11 Surprising Factors that Mean You'll Get Hurt in a Car Crash
By Duncan Garnett.
The number of traffic deaths and injuries are up by 7.2 percent, according to the US Department of Transportation. It’s more dangerous than ever to on the road. Are you likely to get hurt in an auto accident? Check out these danger factors to see if they fit you.
You are a young guy or an old-timer, according to the Insurance Institute for Highway Safety (IIHS). At all ages, men had higher per capita crash death rates than women in 2015. Males ages 20-24 and 85 and older had the highest rates of crash deaths, and women ages 12 and younger had the lowest rate.
You are crossing a street on foot in Washington, DC. 15 percent of crash fatalities in 2015 were pedestrians. Pedestrian accidents are up nationwide by 9.5 percent. The percentage of pedestrian deaths was highest in Washington, DC.
You drive in one of the 9 most dangerous states: Most fatal vehicle crashes occurred in California, Florida, Georgia, Illinois, New York, North Carolina, Ohio, Pennsylvania and Texas.
You use a cell phone for any reason while driving. Drivers using mobile phones are 4 times more likely to be involved in a crash than drivers not using a mobile phone, according to the World Health Organization. Hands-free phones are not much safer and texting considerably increases the risk of a crash.
You drive a pickup truck in a rural area. Pickup truck, vans, and SUV occupant fatalities increased by 4.7 percent. Wyoming and North Dakota had the highest percentage of deaths involving occupants of SUVs and pickups.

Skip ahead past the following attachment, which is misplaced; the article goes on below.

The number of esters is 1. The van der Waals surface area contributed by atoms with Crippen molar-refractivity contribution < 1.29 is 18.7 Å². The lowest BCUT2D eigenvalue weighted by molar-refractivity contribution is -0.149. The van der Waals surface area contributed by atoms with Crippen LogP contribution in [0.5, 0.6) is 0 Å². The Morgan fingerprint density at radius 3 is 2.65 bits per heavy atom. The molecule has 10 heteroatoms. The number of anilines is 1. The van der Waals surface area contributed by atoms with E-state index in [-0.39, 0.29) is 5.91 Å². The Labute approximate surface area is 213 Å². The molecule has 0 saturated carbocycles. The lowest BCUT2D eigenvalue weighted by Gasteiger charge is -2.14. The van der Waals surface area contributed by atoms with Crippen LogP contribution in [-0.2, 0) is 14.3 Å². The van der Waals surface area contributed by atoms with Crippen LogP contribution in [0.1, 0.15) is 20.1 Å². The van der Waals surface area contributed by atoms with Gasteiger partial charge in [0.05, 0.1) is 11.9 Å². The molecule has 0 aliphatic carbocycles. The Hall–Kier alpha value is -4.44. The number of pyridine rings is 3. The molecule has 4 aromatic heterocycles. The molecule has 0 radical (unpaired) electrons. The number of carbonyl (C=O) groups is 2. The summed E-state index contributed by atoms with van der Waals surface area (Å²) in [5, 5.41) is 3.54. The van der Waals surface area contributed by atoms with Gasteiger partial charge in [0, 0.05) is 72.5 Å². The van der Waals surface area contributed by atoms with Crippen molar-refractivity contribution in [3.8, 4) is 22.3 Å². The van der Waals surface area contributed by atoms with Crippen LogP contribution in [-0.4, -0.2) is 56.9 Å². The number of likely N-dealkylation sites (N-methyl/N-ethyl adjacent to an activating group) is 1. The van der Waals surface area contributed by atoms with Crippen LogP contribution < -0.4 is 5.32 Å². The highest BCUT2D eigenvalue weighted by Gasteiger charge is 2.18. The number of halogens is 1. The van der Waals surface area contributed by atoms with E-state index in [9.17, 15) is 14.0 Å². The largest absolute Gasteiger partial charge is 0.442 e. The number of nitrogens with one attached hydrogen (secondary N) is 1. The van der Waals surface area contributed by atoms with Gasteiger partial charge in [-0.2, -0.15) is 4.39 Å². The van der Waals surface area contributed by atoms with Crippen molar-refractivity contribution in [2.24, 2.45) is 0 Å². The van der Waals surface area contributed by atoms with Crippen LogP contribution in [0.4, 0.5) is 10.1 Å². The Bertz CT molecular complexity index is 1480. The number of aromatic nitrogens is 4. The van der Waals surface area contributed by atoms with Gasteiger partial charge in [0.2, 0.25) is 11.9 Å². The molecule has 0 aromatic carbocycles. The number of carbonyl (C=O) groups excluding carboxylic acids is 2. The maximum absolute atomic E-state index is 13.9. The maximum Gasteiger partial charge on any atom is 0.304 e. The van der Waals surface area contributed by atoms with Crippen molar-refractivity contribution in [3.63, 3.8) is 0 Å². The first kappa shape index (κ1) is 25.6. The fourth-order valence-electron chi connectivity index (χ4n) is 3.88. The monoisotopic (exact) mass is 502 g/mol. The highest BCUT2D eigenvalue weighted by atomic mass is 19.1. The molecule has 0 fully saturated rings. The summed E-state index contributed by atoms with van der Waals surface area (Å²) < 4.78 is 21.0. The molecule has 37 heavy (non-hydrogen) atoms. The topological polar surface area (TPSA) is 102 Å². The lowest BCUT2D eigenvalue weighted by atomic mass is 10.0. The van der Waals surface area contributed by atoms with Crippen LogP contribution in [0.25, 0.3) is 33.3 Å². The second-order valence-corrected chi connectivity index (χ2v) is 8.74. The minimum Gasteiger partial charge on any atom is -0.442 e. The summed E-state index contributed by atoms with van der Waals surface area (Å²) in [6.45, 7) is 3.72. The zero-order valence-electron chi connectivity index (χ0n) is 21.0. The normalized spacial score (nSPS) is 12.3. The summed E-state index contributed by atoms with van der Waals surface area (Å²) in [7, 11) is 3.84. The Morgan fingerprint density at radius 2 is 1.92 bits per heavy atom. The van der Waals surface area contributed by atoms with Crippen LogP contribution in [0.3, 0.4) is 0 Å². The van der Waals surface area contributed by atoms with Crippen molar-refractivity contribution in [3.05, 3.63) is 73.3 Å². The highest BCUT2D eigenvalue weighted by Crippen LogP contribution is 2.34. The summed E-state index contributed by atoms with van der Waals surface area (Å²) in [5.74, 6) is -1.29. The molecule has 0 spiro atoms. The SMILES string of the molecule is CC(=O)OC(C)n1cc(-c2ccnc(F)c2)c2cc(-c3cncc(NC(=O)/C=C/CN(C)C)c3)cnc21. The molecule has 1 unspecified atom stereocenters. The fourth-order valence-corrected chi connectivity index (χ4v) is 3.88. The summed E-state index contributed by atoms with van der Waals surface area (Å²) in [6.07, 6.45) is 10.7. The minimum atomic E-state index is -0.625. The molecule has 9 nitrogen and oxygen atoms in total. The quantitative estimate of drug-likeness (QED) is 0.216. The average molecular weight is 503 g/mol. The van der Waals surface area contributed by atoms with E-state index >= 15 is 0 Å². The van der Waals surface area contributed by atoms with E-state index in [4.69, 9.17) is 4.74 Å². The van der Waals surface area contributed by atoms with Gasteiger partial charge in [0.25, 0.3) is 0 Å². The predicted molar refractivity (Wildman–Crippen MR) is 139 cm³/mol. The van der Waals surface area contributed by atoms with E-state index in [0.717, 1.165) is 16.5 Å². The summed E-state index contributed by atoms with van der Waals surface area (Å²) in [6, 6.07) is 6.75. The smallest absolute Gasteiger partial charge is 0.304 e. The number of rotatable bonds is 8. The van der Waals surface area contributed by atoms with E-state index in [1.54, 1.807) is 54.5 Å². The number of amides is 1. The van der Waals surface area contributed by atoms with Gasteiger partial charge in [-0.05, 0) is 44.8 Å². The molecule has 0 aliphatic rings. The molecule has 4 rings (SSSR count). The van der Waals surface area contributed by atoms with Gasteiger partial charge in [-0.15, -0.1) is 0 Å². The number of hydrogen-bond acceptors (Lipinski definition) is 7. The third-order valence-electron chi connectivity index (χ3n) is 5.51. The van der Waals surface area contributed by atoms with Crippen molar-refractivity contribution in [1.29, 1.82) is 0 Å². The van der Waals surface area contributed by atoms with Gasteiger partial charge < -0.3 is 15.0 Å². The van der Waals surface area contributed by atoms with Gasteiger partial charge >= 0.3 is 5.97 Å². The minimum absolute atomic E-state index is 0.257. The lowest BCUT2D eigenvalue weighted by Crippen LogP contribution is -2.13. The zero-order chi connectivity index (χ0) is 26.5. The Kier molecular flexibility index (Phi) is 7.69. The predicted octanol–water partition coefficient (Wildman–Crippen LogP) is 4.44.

You drive on the fatal 5 days of the year: July 4, August 2, November 1, October 11, and January 1, according to the IIHS.
You drive during the deadly hours of the day: 3 pm to 9 pm. Saturday is the most dangerous day.
You drive more than 55. Fatalities in speeding-related crashes increased by 3 percent. Speeding where the limit was 55 mph was a contributing factor in 48 percent of motor vehicle crash deaths, according to the DOT.
You ride a motorcycle without a helmet. The proportion of motorcyclist fatalities increased to 14 percent in 2015. In states without universal helmet laws, 58 percent of motorcyclists killed in 2015 were not wearing helmets, as compared to 8 percent in states with universal helmet laws.
You drive high or drunk. About one-third (29 percent) of the total fatalities were in alcohol-impaired-driving crashes. In the case of drink-driving, the risk of a road traffic crash starts at low levels of blood alcohol concentration and increases significantly when the driver's BAC is more than 0.04. In the case of drug-driving, for example, the risk of a fatal crash occurring among those who have used amphetamines is about 5 times the risk of someone who hasn't
You don’t wear a seatbelt. 88.5 percent of drivers do wear seat belts all the time. But almost half (48 percent) of passenger vehicle occupants who were killed in 2015 did not wear a seat belt.
Duncan Garnett is an owner of Patten Wornom Hatten & Diamonstein LC in Norfolk, Virginia. If you or someone you know was hurt or killed in a traffic accident, please contact him on his direct line at (757) 233-4550 or via email at DGarnett@pwhd.com.